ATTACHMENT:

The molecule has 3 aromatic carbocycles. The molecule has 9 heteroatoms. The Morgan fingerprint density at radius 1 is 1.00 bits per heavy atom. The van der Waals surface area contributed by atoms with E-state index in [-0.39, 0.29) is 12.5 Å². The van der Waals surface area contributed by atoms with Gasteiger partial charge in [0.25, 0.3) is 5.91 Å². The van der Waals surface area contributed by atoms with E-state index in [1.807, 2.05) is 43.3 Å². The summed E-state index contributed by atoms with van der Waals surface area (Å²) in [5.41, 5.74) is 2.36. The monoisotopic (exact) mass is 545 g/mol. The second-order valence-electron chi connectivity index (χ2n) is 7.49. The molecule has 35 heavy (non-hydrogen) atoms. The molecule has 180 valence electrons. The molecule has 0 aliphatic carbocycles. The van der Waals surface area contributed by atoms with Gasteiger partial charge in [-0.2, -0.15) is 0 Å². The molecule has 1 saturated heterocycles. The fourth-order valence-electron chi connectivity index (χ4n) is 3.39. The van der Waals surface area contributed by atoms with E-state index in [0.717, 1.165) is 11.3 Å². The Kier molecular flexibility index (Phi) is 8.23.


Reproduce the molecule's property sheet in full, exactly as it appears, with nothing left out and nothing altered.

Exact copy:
The molecule has 3 aromatic carbocycles. The molecule has 9 heteroatoms. The Morgan fingerprint density at radius 1 is 1.00 bits per heavy atom. The van der Waals surface area contributed by atoms with E-state index in [-0.39, 0.29) is 12.5 Å². The van der Waals surface area contributed by atoms with Gasteiger partial charge in [0.25, 0.3) is 5.91 Å². The van der Waals surface area contributed by atoms with E-state index in [1.807, 2.05) is 43.3 Å². The summed E-state index contributed by atoms with van der Waals surface area (Å²) in [5.41, 5.74) is 2.36. The monoisotopic (exact) mass is 545 g/mol. The second-order valence-electron chi connectivity index (χ2n) is 7.49. The molecule has 35 heavy (non-hydrogen) atoms. The molecule has 180 valence electrons. The molecule has 0 aliphatic carbocycles. The van der Waals surface area contributed by atoms with Gasteiger partial charge in [-0.2, -0.15) is 0 Å². The molecule has 1 saturated heterocycles. The fourth-order valence-electron chi connectivity index (χ4n) is 3.39. The van der Waals surface area contributed by atoms with E-state index in [0.717, 1.165) is 11.3 Å². The Kier molecular flexibility index (Phi) is 8.23.